RAIG was introduced a few years ago to meet the requirements of newer designs. Since its inception, more designers are finding RAIG gold to be a viable alternative to standard immersion gold. RAIG gold is a mixed-reaction bath that functions as immersion gold; with a reducing agent, it also functions as an electroless (autocatalytic) bath.
The reactions start simultaneously with the introduction of the substrate (nickel, palladium, or copper). Because the immersion reaction is a displacement reaction, it diminishes over time as the substrate becomes less available for deposition. The electroless reaction continues, relying on the reducing agent present in the electrolyte, rather than on substrate availability. RAIG gold is limited in how much gold it can deposit, as compared to a pure electroless gold. It is ideally suited for deposits of 3–6 µin.
Curbing the immersion reaction and allowing gold thickness to build autocatalytically expands the operating window by allowing thicker gold to deposit without nickel corrosion. A thicker gold layer (3–6 µin), is beyond the capability of standard immersion gold electrolytes, but is desirable for many applications, as it widens the operating window for gold wire bonding.
Figure 1: The effect of gold thickness on the operating window of the bonding force.
Figure 1 shows the relationship between gold thickness and the strength of the wire bond. Two thicknesses of gold, 0.05 mm (2.0 µin) and 0.2 mm (8.0 µin) were bonded using a 0.25 mm gold wire at three different bonding forces (25, 50 and 75g force). Ultrasonic power (mW) and time (sec) were held constant. The wires were then pulled and the break point in the wire was recorded. Bond lifts (E) and brakes at the heel of the bond (D) indicated weak or non-reliable bonds. Break points (B and C) were indicative of a reliable bond.
The data shows that both thicknesses could produce robust joints. However, the thinner (0.05 mm) gold required a higher gram force to form a reliable bond. The thicker gold (0.2 mm) produced reliable bonds at lower gram force, opening the operating window for the bonding parameter.
For gold wire bonding applications, designers prefer to specify a gold thickness of 3–5 µin, which is beyond the capability of immersion gold. Increasing dwell time in an immersion gold bath is the most common cause of nickel corrosion.
RAIG gold is an immersion gold replacement for ENIG, ENEPIG and EPIG. It meets the design requirement for thicker gold with no nickel corrosion, in a single plating step.
ENIG is a common gold surface finish that is solderable and aluminum wire bondable. It is also used as a contacting surface. ENIG is non-electrolytic and does not require bussing or connectivity during plating. It is ideal for SMT pads. The choice of chemicals and the conditions of plating are important to avoid corrosion of the nickel. Nickel corrosion, also referred to as “black pad,” occurs in the gold bath. Immersion gold deposition is, in essence, a corrosion or displacement reaction. If conditions are not controlled, nickel may go into solution at the expense of hydrogen ions without gold deposition, creating nickel corrosion.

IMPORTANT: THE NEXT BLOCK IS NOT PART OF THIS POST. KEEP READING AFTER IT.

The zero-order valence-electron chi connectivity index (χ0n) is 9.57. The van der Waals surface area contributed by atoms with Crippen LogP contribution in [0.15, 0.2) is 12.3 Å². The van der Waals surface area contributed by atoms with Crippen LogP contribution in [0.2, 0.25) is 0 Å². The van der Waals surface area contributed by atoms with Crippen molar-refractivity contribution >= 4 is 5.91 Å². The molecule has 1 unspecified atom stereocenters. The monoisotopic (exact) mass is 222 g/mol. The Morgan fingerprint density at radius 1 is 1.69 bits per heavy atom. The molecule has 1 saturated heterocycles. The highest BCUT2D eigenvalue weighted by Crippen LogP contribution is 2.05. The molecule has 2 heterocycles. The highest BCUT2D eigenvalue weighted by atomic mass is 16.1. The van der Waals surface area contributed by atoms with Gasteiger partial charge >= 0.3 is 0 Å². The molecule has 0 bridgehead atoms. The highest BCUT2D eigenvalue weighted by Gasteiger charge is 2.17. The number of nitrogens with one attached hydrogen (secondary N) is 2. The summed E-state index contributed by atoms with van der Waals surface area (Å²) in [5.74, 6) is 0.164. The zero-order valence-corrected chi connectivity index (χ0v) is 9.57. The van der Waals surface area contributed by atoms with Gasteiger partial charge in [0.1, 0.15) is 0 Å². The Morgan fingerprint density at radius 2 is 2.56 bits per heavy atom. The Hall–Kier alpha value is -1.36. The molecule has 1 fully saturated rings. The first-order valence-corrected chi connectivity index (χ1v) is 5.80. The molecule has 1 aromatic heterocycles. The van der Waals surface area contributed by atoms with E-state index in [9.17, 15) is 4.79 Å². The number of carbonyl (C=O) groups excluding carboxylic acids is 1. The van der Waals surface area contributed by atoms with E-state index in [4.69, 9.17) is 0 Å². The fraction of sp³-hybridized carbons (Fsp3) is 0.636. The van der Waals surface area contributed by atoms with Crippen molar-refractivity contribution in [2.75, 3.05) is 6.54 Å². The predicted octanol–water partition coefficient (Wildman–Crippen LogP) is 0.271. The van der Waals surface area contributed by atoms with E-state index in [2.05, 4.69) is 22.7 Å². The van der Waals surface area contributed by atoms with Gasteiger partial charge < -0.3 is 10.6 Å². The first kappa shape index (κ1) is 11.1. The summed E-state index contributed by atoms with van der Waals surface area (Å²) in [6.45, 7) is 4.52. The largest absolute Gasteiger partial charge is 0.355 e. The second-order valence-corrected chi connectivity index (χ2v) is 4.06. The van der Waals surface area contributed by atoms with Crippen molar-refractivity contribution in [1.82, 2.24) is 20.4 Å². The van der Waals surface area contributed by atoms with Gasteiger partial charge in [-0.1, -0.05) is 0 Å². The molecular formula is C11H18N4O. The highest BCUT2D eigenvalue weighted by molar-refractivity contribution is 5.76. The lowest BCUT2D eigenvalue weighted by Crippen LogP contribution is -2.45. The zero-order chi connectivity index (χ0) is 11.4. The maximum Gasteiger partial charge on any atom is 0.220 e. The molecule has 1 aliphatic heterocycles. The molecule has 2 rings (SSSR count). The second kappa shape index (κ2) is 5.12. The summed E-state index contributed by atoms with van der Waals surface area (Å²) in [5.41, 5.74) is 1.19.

Under controlled plating conditions, nickel corrosion does not occur. It can occur, however, if the nickel deposit is uneven, the gold bath pH is too low, the gold concentration is below spec or the dwell time in the bath is too long. Such conditions are usually avoidable, except when the design requires thicker immersion gold (in excess of 2.5 µin).
Some manufacturers attempt to achieve this thickness by extending the dwell time in the gold bath, however, immersion gold baths are not designed to deposit more than 2.5 µin. If higher gold (3–5 µin immersion gold (RAIG).
Electroless gold is not common at PWB manufacturing sites. Electroless gold requires an immersion gold strike prior to electroless deposition. Adding another gold bath is a costly proposition. RAIG gold is a single bath that can deposit 3–5 microinches of gold without corrosion.
This finish is gaining a lot of traction. ENEPIG forms the most reliable solder joint with lead-free solder and is also a gold-wire-bondable surface. In a previous column, I discussed the possibility of nickel corrosion beneath the palladium layer under certain condition, one being extended dwell time in an immersion gold bath to achieve higher gold thickness. The use of RAIG gold allows for a thicker deposit without nickel corrosion.
EPIG vs. EPAG
EPIG (electroless palladium/immersion gold) and EPAG (electroless palladium autocatalytic (electroless) gold) are nickel-free surface finishes that prevent the signal loss associated with electroless nickel deposits. They are widely valued for high frequency RF applications.
As discussed, thicker gold (greater than immersion gold) increases the wire bond operating window. EPAG is promoted as the answer to the thickness limitations of immersion gold. Autocatalytic gold requires an immersion gold underlay and is a difficult bath to control. RAIG gold deposits a higher gold thickness than immersion gold in a single gold plating step. The hybrid EPIG/EPAG using RAIG gold produces the desired thickness without the complexity of an additional electroless bath.
The concept of reduction-assisted immersion gold RAIG baths is coming into its own as more manufacturers and OEMs recognize its benefits, most notably the ability to deposit a thicker layer of gold (3–6 µin) with no corrosion of the underlying nickel, in a single gold plating step.
This column originally appeared in the March 2021 issue of PCB007 Magazine.